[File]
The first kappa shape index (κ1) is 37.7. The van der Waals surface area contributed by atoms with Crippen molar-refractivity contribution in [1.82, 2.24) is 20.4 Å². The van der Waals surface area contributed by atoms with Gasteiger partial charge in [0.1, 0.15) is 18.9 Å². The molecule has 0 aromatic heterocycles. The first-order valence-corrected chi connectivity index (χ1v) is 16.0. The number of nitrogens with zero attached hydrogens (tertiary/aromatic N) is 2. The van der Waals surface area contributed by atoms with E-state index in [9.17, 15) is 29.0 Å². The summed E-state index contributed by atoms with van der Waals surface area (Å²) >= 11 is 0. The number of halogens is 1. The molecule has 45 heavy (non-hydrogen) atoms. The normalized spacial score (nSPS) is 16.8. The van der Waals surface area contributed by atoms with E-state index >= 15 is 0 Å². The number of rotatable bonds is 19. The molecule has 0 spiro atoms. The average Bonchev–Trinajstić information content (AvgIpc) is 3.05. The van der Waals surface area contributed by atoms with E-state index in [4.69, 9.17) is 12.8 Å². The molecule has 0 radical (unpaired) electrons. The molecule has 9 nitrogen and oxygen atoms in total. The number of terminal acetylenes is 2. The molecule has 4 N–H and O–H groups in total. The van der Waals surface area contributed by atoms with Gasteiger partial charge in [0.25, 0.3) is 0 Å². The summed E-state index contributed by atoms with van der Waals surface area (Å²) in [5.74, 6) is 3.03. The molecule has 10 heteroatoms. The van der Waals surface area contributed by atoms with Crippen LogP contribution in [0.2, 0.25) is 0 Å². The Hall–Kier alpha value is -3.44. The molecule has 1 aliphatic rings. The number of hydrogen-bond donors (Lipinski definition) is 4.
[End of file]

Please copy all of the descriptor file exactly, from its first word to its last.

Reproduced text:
The first kappa shape index (κ1) is 37.7. The van der Waals surface area contributed by atoms with Crippen molar-refractivity contribution in [1.82, 2.24) is 20.4 Å². The van der Waals surface area contributed by atoms with Gasteiger partial charge in [0.1, 0.15) is 18.9 Å². The molecule has 0 aromatic heterocycles. The first-order valence-corrected chi connectivity index (χ1v) is 16.0. The number of nitrogens with zero attached hydrogens (tertiary/aromatic N) is 2. The van der Waals surface area contributed by atoms with E-state index in [9.17, 15) is 29.0 Å². The summed E-state index contributed by atoms with van der Waals surface area (Å²) >= 11 is 0. The number of halogens is 1. The molecule has 45 heavy (non-hydrogen) atoms. The normalized spacial score (nSPS) is 16.8. The van der Waals surface area contributed by atoms with E-state index >= 15 is 0 Å². The number of rotatable bonds is 19. The molecule has 0 spiro atoms. The average Bonchev–Trinajstić information content (AvgIpc) is 3.05. The van der Waals surface area contributed by atoms with E-state index in [4.69, 9.17) is 12.8 Å². The molecule has 0 radical (unpaired) electrons. The molecule has 9 nitrogen and oxygen atoms in total. The number of terminal acetylenes is 2. The molecule has 4 N–H and O–H groups in total. The van der Waals surface area contributed by atoms with Gasteiger partial charge in [0.25, 0.3) is 0 Å². The summed E-state index contributed by atoms with van der Waals surface area (Å²) in [5.74, 6) is 3.03. The molecule has 10 heteroatoms. The van der Waals surface area contributed by atoms with Crippen LogP contribution in [0.2, 0.25) is 0 Å². The Hall–Kier alpha value is -3.44. The molecule has 1 aliphatic rings. The number of hydrogen-bond donors (Lipinski definition) is 4.